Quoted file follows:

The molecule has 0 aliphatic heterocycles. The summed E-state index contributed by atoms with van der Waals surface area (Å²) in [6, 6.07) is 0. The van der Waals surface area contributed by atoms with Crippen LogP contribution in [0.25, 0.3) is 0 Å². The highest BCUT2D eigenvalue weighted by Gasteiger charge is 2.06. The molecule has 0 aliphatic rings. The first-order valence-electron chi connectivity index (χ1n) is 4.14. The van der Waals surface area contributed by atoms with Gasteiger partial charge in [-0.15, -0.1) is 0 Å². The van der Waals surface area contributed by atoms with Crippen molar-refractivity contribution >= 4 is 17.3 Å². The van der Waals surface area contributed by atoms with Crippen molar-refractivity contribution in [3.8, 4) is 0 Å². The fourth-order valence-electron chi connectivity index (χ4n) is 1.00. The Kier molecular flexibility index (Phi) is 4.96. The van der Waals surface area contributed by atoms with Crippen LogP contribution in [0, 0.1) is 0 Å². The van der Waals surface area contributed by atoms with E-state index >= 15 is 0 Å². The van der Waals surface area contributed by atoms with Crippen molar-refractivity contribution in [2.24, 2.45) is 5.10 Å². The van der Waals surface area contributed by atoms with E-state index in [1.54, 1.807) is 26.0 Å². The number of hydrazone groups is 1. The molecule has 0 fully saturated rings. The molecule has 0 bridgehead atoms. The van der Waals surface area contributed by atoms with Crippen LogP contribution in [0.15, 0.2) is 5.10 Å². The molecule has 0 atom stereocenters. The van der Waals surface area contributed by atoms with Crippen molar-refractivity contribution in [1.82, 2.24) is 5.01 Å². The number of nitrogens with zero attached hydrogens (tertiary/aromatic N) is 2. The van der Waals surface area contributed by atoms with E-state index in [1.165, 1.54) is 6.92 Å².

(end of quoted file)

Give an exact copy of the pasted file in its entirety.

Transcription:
The molecule has 0 aliphatic heterocycles. The summed E-state index contributed by atoms with van der Waals surface area (Å²) in [6, 6.07) is 0. The van der Waals surface area contributed by atoms with Crippen LogP contribution in [0.25, 0.3) is 0 Å². The highest BCUT2D eigenvalue weighted by Gasteiger charge is 2.06. The molecule has 0 aliphatic rings. The first-order valence-electron chi connectivity index (χ1n) is 4.14. The van der Waals surface area contributed by atoms with Gasteiger partial charge in [-0.15, -0.1) is 0 Å². The van der Waals surface area contributed by atoms with Crippen molar-refractivity contribution >= 4 is 17.3 Å². The van der Waals surface area contributed by atoms with Crippen molar-refractivity contribution in [3.8, 4) is 0 Å². The fourth-order valence-electron chi connectivity index (χ4n) is 1.00. The Kier molecular flexibility index (Phi) is 4.96. The van der Waals surface area contributed by atoms with Crippen LogP contribution in [0, 0.1) is 0 Å². The van der Waals surface area contributed by atoms with E-state index >= 15 is 0 Å². The van der Waals surface area contributed by atoms with Crippen molar-refractivity contribution in [2.24, 2.45) is 5.10 Å². The van der Waals surface area contributed by atoms with E-state index in [1.54, 1.807) is 26.0 Å². The number of hydrazone groups is 1. The molecule has 0 fully saturated rings. The molecule has 0 bridgehead atoms. The van der Waals surface area contributed by atoms with Crippen LogP contribution in [0.15, 0.2) is 5.10 Å². The molecule has 0 atom stereocenters. The van der Waals surface area contributed by atoms with Crippen molar-refractivity contribution in [1.82, 2.24) is 5.01 Å². The number of nitrogens with zero attached hydrogens (tertiary/aromatic N) is 2. The van der Waals surface area contributed by atoms with E-state index in [1.165, 1.54) is 6.92 Å².